The Billing Abuses of Lawyers

It's sometimes easy to pick out the most extreme examples of bad behavior and claim they are "proof" of widespread abuse.4 min read

from The Moral Compass of the American Lawyer

by Richard Zitrin & Carol M. Langford

Ballantine Books, 1999

The Case of Webster Hubbell

It's sometimes easy to pick out the most extreme examples of bad behavior and claim they are "proof" of widespread abuse. But there are so many anecdotal accounts of incredible billing abuses by lawyers that it's hard to choose among them.

Perhaps the most well-known recent case is that of Webster Hubbell, a former chair of the Arkansas Bar's ethics committee and a partner at Little Rock's prestigious Rose Law Firm, who went from number three in the Clinton Justice Department to prison. Hubbell was convicted of stealing $394,000 from his clients and his own law firm by billing for time he never worked, and claiming that personal expenses -- including purchases at Victoria's Secret and a fur salon -- were business-related.

Other Cases of Billing Abuse

Hubbell is hardly alone. Another flagrant example of gross billing abuse involved a prominent Chicago lawyer in a large and prestigious firm who averaged 5,941 billable hours per year over four years. That's an average of sixteen hours and twenty minutes per day, every day, 365 days a year. The lawyer claimed to have never taken a day off in four years. But every lawyer must remain current on the law, go to firm meetings, and stay in touch with clients to keep and develop business It's impossible to convert every second into time that can be billed to a client.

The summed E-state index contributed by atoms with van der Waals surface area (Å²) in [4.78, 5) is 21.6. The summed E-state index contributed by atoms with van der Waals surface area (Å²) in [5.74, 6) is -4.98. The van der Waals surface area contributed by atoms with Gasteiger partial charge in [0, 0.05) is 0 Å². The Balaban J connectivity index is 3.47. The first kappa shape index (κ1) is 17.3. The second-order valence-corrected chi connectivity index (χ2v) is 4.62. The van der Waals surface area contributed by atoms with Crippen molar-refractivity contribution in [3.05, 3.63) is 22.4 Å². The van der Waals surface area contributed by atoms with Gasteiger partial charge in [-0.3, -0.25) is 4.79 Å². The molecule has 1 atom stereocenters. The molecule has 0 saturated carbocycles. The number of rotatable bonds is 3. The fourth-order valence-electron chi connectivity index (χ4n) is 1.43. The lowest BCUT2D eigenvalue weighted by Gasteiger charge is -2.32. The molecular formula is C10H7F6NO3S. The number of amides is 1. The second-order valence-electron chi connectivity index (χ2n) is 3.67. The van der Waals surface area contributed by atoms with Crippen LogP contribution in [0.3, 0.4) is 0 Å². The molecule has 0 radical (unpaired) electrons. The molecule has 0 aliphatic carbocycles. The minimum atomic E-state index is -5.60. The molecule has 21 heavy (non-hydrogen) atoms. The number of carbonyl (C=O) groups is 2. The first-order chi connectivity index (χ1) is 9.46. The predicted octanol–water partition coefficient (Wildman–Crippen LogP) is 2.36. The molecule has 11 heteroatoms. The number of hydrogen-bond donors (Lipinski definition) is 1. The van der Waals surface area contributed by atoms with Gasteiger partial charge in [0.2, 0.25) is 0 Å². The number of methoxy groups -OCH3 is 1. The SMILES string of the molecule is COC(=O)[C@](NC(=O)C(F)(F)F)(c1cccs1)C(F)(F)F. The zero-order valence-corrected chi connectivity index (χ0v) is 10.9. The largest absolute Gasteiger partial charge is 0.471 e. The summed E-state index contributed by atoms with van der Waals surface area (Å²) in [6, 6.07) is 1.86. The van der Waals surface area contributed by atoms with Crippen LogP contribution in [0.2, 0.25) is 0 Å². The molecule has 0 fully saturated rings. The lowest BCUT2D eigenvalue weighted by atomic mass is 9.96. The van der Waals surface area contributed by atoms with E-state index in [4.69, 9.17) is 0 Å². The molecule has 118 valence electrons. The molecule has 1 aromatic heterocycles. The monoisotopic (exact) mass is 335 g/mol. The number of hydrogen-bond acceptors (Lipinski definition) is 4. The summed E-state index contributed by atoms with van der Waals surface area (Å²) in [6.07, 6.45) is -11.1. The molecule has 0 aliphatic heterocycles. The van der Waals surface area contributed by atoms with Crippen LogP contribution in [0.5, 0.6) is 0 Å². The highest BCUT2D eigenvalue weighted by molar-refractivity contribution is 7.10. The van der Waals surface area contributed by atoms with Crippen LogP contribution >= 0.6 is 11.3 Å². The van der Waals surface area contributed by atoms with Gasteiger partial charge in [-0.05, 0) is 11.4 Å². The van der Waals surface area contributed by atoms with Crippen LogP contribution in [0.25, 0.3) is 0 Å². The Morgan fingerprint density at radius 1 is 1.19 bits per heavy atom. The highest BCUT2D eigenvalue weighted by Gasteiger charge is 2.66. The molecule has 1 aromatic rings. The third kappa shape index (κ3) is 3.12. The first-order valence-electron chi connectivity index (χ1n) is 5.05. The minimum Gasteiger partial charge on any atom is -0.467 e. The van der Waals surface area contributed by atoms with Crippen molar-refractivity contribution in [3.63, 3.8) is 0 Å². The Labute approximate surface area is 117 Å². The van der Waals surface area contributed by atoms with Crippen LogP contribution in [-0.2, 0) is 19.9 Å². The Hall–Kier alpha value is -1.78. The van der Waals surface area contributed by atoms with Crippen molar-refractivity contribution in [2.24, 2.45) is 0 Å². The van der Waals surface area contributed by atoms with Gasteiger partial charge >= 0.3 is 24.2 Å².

Carl T. Bogus, a longtime Philadelphia practitioner who recently turned to teaching law, calculated that if this lawyer met "the standard assumption" that at most, only 70% of work time can be turned into time billed to a client, "this lawyer needed to work 23.3 hours per day, 365 days a year, leaving just enough time for a round-trip commute home but not enough time to enter the house." Yet, the lawyer's partners remained silent until an anonymous source furnished reporters with the lawyer's billing sheets.

Billing abuses are by no means limited to excesses at our largest firms. A small firm Kansas attorney reportedly charged the State Workers' Compensation Fund an average of 33 hours a day for one ten-day period. An auditing expert uncovered a Southern California lawyer who had billed a single client for 50-hour workdays and a New Orleans firm that routinely billed four hours for letters a single sentence long.

Punishment for Billing Abuse

Despite these extreme cases, lawyers -- with the notable exception of the high-visibility Hubbell, whose prosecution stemmed from the Whitewater investigation -- are rarely punished for billing abuses. Raleigh bankruptcy attorney Mark Kirby was indicted in federal court on 16 counts of billing fraud. Among other offenses, he billed 90 hours in one day. Between June 1990 and July 1991, Kirby billed a total of 13,000 hours, even though that 13-month period, calculated at 24 hours a day seven days a week, was only 9,500 hours long. Yet Kirby's trial resulted in a hung jury. His defense: everybody does it.

Kirby eventually pled guilty to one count and was sentenced to 15 months. Hubbell received 21 months in prison, though one former Arkansas Supreme Court judge argued it was unfair to single out Hubbell when billing fraud is so common and so rarely prosecuted. Indeed, the justification that "everybody does it" is widely used in the legal community. "The problem is not so much the behavior of one lawyer" says Professor Bogus, "as it is the conduct of the firm."